interactive and inclusive
relatively unexpensive
 
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Mark Taraba
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Once video games can be played face to face cheaply with multiple players, you can kiss boardgames goodbye

I disagree. There's something with knowing the rules and how each rule interacts that you can build a strategy with. In videogames there's a black box that does some calculations and you have to take guesses at. Through enough trial and error you can map out most the rules the computer is using but you've put in the time to get there.

Some games are better as a computer game and some are better as boardgames. Any boardgames with a table that you lookup values from is a good candidate for a computer game. Computer games with random events such as cards or dice cause people to assume the computer's cheating when they get a bad roll. If they do it in real life they might blame the dice but not accuse other players or the game of cheating.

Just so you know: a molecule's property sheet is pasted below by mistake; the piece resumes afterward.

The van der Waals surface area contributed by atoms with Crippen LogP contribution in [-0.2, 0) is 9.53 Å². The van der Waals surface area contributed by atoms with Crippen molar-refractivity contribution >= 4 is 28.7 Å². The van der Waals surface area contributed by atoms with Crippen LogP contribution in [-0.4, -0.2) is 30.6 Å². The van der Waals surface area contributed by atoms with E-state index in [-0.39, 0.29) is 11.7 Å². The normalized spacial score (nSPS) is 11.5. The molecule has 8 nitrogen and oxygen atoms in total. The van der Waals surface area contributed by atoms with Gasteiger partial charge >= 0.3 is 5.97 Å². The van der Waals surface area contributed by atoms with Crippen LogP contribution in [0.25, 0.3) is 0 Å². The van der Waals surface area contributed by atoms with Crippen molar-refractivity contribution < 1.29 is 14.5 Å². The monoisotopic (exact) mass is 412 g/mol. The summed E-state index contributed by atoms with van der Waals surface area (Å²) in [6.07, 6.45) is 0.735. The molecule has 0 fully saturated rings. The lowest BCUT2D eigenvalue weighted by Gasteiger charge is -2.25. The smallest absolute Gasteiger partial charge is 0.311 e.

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Chris Tannhauser
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reframing the question
Okay, I admit it--I chose the word 'obsolete' to be hyperbolic and suck in some responses. Bad on my part. Also, I'm really not concerned with how videogames and boardgames stack up against each other.

The REAL question is this:

Is boardgaming condemned to be an enthusiast-only past-time, like model trains, or can it be grown into a standard, socially acceptable entertainment choice?
 
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Jur dj
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pros and cons
In respects the strengths of boardgames are also their weaknesses: